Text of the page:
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20 years of singing; $60,000 in giving

Friday, December 15, 2006 | 12:00 a.m. CST; updated 5:53 a.m. CDT, Sunday, July 20, 2008

The Missourians, a mixed a cappella group, is now in its 20th Christmas season of Victorian-style caroling. This group of 28 mid-Missourians has come a long way from its beginnings — in Florida.

On a winter trip to Disney World, Suzie Nichols was invited to audition for a group of professional Christmas carolers performing at Epcot. Because she lived in Jefferson City, membership in such a group, although appealing, was not an option.

Upon returning home, Nichols decided that if she couldn’t join an old-time caroling group, why not create her own. Thus, the Missourians began as a group of eight singers, including Nichols.

But the ensemble was not created purely for the pleasure of singing. Nichols, a graduate of the MU School of Music, decided her organization could spread Christmas cheer while supporting young vocalists.

Although the Missourians receive payment for performances, they do not keep their profits. The money — beyond what is needed to buy music or costumes — is donated to the Thomas Mills University Singers Endowment Fund, which provides financial support to University Singers, the top choir at MU. Mills was a former choir director at MU.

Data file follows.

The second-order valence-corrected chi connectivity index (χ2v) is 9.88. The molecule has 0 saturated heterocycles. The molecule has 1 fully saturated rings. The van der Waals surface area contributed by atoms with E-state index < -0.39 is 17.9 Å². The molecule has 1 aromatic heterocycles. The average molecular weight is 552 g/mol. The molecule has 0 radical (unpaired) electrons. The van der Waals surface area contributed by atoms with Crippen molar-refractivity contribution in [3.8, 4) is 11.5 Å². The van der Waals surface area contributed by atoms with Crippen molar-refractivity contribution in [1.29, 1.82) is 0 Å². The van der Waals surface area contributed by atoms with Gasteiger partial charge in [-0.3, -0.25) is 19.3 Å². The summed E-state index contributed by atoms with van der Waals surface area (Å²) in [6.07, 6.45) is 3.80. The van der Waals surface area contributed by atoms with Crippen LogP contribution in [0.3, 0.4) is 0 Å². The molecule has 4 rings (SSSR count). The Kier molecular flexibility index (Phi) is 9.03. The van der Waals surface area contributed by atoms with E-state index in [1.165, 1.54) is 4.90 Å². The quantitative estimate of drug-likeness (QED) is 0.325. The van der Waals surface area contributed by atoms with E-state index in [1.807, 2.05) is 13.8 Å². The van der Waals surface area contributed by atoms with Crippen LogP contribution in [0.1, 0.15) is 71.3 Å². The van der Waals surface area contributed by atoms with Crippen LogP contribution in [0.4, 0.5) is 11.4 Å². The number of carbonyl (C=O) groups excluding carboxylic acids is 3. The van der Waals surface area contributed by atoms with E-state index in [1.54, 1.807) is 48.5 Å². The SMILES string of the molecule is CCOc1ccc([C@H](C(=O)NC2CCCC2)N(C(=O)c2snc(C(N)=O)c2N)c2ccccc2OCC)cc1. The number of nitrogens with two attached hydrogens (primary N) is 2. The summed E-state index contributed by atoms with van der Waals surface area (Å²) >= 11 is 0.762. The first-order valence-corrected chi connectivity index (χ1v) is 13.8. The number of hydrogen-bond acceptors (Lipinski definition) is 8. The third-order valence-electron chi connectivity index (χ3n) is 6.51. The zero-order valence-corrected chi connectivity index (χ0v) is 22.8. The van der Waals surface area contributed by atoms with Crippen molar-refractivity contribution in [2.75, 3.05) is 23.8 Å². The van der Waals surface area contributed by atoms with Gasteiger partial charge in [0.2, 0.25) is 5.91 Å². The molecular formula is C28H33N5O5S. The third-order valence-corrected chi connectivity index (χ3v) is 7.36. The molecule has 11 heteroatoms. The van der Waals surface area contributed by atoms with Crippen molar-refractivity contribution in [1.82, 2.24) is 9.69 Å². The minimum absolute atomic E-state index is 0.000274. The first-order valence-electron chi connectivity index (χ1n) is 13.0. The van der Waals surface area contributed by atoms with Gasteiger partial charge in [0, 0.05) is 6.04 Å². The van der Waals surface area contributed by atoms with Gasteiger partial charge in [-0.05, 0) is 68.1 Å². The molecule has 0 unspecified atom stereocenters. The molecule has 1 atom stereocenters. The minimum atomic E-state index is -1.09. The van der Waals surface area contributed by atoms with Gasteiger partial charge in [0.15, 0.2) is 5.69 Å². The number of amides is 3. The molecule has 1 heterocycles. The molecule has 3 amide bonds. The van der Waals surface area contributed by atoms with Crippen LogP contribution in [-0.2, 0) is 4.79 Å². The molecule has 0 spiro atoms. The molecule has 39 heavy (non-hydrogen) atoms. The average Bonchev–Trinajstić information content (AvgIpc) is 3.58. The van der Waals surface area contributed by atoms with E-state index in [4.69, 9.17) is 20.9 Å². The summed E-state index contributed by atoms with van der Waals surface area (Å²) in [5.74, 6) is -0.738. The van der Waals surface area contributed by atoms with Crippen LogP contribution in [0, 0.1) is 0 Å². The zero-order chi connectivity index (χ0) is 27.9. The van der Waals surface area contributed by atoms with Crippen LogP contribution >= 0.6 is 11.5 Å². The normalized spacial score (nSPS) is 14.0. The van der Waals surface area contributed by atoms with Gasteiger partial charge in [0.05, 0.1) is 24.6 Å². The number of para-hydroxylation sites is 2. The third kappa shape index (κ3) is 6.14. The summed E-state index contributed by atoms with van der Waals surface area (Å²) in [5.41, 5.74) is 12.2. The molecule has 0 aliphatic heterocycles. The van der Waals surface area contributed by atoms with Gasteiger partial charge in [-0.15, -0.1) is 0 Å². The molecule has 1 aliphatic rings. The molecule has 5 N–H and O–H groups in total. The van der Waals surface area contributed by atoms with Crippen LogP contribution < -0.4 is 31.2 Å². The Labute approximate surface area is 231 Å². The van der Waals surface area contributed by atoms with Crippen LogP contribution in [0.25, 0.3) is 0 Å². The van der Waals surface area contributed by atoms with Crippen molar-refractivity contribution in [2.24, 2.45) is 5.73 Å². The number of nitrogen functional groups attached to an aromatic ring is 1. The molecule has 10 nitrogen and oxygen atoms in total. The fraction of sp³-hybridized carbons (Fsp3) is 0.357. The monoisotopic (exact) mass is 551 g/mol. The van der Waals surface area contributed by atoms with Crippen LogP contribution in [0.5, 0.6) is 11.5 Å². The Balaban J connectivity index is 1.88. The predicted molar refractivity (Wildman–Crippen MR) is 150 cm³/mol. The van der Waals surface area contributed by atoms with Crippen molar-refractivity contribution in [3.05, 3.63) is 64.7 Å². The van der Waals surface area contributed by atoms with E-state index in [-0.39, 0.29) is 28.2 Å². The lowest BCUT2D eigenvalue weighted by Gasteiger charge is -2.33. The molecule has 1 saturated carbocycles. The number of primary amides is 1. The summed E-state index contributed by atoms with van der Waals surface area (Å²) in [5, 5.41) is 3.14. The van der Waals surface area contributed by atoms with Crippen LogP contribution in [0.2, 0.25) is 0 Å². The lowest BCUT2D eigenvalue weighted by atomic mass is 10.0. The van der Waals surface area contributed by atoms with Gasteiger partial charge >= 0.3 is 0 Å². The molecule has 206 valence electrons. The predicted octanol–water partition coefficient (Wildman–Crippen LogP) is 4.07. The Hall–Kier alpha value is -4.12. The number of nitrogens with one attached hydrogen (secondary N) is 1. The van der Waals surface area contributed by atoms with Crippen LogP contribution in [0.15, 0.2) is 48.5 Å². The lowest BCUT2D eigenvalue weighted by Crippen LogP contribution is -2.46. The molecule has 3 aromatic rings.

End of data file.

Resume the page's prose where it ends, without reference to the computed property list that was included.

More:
Nichols sang under Mills in University Singers, as did Sandy Falloon, an alto with the Missourians. Falloon sees the group’s efforts as paying tribute to an old teacher.

“(Honoring Mills) is the fundamental reason most of us sing in the Missourians,” Falloon said. But she also enjoys the charitable aspect of the Missourians. She said it’s a way to help students develop as “professional musicians or professional music lovers.”

Through the years, the Missourians have changed personnel; a total of 44 singers, including the 28 currently involved, have been members. These vocalists have all learned approximately 50 songs, all of which must be memorized.

But the number most striking is the amount of money given to the endowment fund: more than $60,000.

Even as time has passed and members have changed, Nichols’ goal has remained the same. “The ultimate thing,” she said, “is to do really good choral music.”


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